July 22, 2005
I respectfully submit to the Commission that the proposed rule as submitted should not be approved. The proposed rule amendment is not consistent with the provisions of Section 15 A b6 of the Act. Rules imposed upon parties should be neutral in fact and appearance and should further the goal of equitable resolution of disputes. This rule fails on several fronts.
Having observed thousands of arbitrators deliberate cases presented to them, and the diversity of perceptions individual arbitrators bring to the table, I am of the opinion that requiring arbitrators to explain their awards, as oppose to leaving it to their discretion is a mistake and will lead to further collateral litigation.
Requiring arbitrators to explain their awards will not provide greater confidence, satisfaction with or transparency to the NASD arbitration process, nor will this rule change the so-called perception problems NASD arbitration faces. The very fact that most arbitrations settle before a hearing or award is evidence that all, or at least most, of those that are decided by arbitrators are cases where one or both sides have take unreasonable positions or have unreasonable expectations. Accordingly, when a party loses an arbitration they believed they should have won it is doubtful that any explanation is going to be satisfactory.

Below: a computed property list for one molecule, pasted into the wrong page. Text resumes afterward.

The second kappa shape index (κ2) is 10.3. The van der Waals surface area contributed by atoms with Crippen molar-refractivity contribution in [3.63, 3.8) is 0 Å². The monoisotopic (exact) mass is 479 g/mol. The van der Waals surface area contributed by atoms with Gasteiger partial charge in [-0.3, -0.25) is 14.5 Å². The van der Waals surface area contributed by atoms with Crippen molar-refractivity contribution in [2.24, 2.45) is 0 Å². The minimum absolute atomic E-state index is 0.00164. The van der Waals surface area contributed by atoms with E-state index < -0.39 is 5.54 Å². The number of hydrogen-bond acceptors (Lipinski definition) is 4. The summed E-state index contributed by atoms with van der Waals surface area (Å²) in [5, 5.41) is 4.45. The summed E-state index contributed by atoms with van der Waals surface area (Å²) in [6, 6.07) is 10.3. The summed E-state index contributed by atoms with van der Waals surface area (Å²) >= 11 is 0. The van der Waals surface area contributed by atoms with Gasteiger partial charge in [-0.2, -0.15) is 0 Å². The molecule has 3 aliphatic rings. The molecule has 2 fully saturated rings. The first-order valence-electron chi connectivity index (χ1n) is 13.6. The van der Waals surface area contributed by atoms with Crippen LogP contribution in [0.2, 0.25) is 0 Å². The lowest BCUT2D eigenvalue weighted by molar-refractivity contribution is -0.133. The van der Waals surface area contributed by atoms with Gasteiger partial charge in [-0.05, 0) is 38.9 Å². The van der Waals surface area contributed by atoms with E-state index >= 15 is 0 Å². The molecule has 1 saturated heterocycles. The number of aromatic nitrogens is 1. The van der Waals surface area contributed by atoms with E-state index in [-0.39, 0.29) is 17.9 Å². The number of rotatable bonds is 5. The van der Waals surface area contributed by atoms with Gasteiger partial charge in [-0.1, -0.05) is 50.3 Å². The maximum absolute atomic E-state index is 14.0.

This proposal is yet another band-aid to a system damaged beyond repair, and one that has outlived the basis for its creation. What is needed to assure confidence of all parties in securities industry arbitration is a forum that is not subject to the influence of any one particular group. The SRO arbitration process, which has gone from a choice between 10 different forums to literally one, is no longer viable.
Moreover, a rule that is unilaterally exercised should not be approved. A neutral forum should be neutral in fact and appearance. Accordingly the rule, if approved, should be amended to permit any party to require the arbitrators to explain their award and it should apply to all arbitrations, including simplified arbitration. In addition the rule should be amended to permit any party to make the demand that the arbitrators to explain their award at any time prior to the commencement of the plenary hearing.
Although this rule proposal should not be approved, having been involved in the SRO rule making process for nearly 20 years I have little doubt that this rule, having reached the stage of publication, will, in some substantially similar form, be approved. Therefore I implore the Commission to direct the NASD to amend the proposed rule as set forth above and further amend its submission to clearly set forth what uniform instructions, directions or training the NASD intends to give to arbitrators who are required to explain their decisions.
I thank the Commission for the opportunity to comment on this proposal.
Robert S. Clemente